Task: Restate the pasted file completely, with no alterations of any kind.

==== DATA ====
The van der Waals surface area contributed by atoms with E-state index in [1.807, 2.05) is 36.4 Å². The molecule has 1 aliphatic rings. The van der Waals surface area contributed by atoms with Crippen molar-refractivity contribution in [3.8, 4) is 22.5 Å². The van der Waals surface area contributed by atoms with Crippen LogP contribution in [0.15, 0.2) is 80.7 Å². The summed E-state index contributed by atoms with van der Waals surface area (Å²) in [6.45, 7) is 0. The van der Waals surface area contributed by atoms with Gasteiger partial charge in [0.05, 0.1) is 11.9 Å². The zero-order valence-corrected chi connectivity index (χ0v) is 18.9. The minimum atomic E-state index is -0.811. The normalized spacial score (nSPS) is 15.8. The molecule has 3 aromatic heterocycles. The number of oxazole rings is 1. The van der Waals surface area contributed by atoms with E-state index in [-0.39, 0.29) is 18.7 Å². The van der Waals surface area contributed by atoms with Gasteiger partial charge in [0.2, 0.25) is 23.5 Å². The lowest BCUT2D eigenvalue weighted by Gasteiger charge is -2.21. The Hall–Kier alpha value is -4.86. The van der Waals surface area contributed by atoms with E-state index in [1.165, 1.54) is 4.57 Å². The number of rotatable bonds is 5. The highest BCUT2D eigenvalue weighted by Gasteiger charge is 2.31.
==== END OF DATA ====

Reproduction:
The van der Waals surface area contributed by atoms with E-state index in [1.807, 2.05) is 36.4 Å². The molecule has 1 aliphatic rings. The van der Waals surface area contributed by atoms with Crippen molar-refractivity contribution in [3.8, 4) is 22.5 Å². The van der Waals surface area contributed by atoms with Crippen LogP contribution in [0.15, 0.2) is 80.7 Å². The summed E-state index contributed by atoms with van der Waals surface area (Å²) in [6.45, 7) is 0. The van der Waals surface area contributed by atoms with Gasteiger partial charge in [0.05, 0.1) is 11.9 Å². The zero-order valence-corrected chi connectivity index (χ0v) is 18.9. The minimum atomic E-state index is -0.811. The normalized spacial score (nSPS) is 15.8. The molecule has 3 aromatic heterocycles. The number of oxazole rings is 1. The van der Waals surface area contributed by atoms with E-state index in [-0.39, 0.29) is 18.7 Å². The van der Waals surface area contributed by atoms with Gasteiger partial charge in [0.2, 0.25) is 23.5 Å². The lowest BCUT2D eigenvalue weighted by Gasteiger charge is -2.21. The Hall–Kier alpha value is -4.86. The van der Waals surface area contributed by atoms with E-state index in [1.165, 1.54) is 4.57 Å². The number of rotatable bonds is 5. The highest BCUT2D eigenvalue weighted by Gasteiger charge is 2.31.